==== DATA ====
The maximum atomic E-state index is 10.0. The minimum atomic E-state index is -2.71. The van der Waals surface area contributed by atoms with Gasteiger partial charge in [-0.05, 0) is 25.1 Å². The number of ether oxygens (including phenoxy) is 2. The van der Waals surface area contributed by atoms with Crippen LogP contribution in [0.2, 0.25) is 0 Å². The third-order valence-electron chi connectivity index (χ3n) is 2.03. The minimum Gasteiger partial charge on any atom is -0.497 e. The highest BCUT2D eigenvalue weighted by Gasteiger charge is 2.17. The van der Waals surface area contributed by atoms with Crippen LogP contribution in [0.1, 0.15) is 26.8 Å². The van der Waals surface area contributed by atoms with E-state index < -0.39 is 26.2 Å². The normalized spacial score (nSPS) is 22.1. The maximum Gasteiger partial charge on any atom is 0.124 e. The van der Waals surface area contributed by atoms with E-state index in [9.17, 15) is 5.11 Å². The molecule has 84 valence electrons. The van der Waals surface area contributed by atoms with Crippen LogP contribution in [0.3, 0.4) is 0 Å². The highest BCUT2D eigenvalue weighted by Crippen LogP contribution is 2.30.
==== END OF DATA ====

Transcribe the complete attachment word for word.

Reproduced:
The maximum atomic E-state index is 10.0. The minimum atomic E-state index is -2.71. The van der Waals surface area contributed by atoms with Gasteiger partial charge in [-0.05, 0) is 25.1 Å². The number of ether oxygens (including phenoxy) is 2. The van der Waals surface area contributed by atoms with Crippen LogP contribution in [0.2, 0.25) is 0 Å². The third-order valence-electron chi connectivity index (χ3n) is 2.03. The minimum Gasteiger partial charge on any atom is -0.497 e. The highest BCUT2D eigenvalue weighted by Gasteiger charge is 2.17. The van der Waals surface area contributed by atoms with Crippen LogP contribution in [0.1, 0.15) is 26.8 Å². The van der Waals surface area contributed by atoms with E-state index < -0.39 is 26.2 Å². The normalized spacial score (nSPS) is 22.1. The maximum Gasteiger partial charge on any atom is 0.124 e. The van der Waals surface area contributed by atoms with E-state index in [9.17, 15) is 5.11 Å². The molecule has 84 valence electrons. The van der Waals surface area contributed by atoms with Crippen LogP contribution in [0.3, 0.4) is 0 Å². The highest BCUT2D eigenvalue weighted by Crippen LogP contribution is 2.30.